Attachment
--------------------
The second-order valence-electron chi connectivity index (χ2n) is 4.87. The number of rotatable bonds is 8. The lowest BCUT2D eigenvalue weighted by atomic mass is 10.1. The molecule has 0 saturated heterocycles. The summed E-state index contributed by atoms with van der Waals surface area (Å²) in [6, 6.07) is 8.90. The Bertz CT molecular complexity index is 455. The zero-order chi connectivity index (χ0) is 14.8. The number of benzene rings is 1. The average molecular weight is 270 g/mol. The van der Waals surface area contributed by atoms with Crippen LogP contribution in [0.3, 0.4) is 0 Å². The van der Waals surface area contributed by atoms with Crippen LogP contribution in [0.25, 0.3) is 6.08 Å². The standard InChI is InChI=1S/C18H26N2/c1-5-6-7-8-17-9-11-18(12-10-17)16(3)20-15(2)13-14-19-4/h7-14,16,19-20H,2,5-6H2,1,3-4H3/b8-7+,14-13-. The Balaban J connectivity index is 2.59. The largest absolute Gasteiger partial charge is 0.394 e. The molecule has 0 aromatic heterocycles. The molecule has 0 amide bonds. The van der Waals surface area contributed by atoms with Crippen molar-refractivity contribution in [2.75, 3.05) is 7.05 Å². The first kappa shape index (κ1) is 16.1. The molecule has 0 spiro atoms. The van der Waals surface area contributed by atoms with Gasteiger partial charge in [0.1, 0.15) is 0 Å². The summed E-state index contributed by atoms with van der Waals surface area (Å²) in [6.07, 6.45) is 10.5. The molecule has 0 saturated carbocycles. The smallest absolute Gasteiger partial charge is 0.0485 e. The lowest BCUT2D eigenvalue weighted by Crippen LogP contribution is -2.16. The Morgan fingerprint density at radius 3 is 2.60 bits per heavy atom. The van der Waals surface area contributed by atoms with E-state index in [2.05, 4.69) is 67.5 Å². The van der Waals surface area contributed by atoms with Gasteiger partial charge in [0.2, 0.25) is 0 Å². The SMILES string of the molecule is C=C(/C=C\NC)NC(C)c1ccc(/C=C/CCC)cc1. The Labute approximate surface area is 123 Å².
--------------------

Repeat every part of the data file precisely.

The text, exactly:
The second-order valence-electron chi connectivity index (χ2n) is 4.87. The number of rotatable bonds is 8. The lowest BCUT2D eigenvalue weighted by atomic mass is 10.1. The molecule has 0 saturated heterocycles. The summed E-state index contributed by atoms with van der Waals surface area (Å²) in [6, 6.07) is 8.90. The Bertz CT molecular complexity index is 455. The zero-order chi connectivity index (χ0) is 14.8. The number of benzene rings is 1. The average molecular weight is 270 g/mol. The van der Waals surface area contributed by atoms with Crippen LogP contribution in [0.3, 0.4) is 0 Å². The van der Waals surface area contributed by atoms with Crippen LogP contribution in [0.25, 0.3) is 6.08 Å². The standard InChI is InChI=1S/C18H26N2/c1-5-6-7-8-17-9-11-18(12-10-17)16(3)20-15(2)13-14-19-4/h7-14,16,19-20H,2,5-6H2,1,3-4H3/b8-7+,14-13-. The Balaban J connectivity index is 2.59. The largest absolute Gasteiger partial charge is 0.394 e. The molecule has 0 aromatic heterocycles. The molecule has 0 amide bonds. The van der Waals surface area contributed by atoms with Crippen molar-refractivity contribution in [2.75, 3.05) is 7.05 Å². The first kappa shape index (κ1) is 16.1. The molecule has 0 spiro atoms. The van der Waals surface area contributed by atoms with Gasteiger partial charge in [0.1, 0.15) is 0 Å². The summed E-state index contributed by atoms with van der Waals surface area (Å²) in [6.07, 6.45) is 10.5. The molecule has 0 saturated carbocycles. The smallest absolute Gasteiger partial charge is 0.0485 e. The lowest BCUT2D eigenvalue weighted by Crippen LogP contribution is -2.16. The Morgan fingerprint density at radius 3 is 2.60 bits per heavy atom. The van der Waals surface area contributed by atoms with E-state index in [2.05, 4.69) is 67.5 Å². The van der Waals surface area contributed by atoms with Gasteiger partial charge in [0.2, 0.25) is 0 Å². The SMILES string of the molecule is C=C(/C=C\NC)NC(C)c1ccc(/C=C/CCC)cc1. The Labute approximate surface area is 123 Å².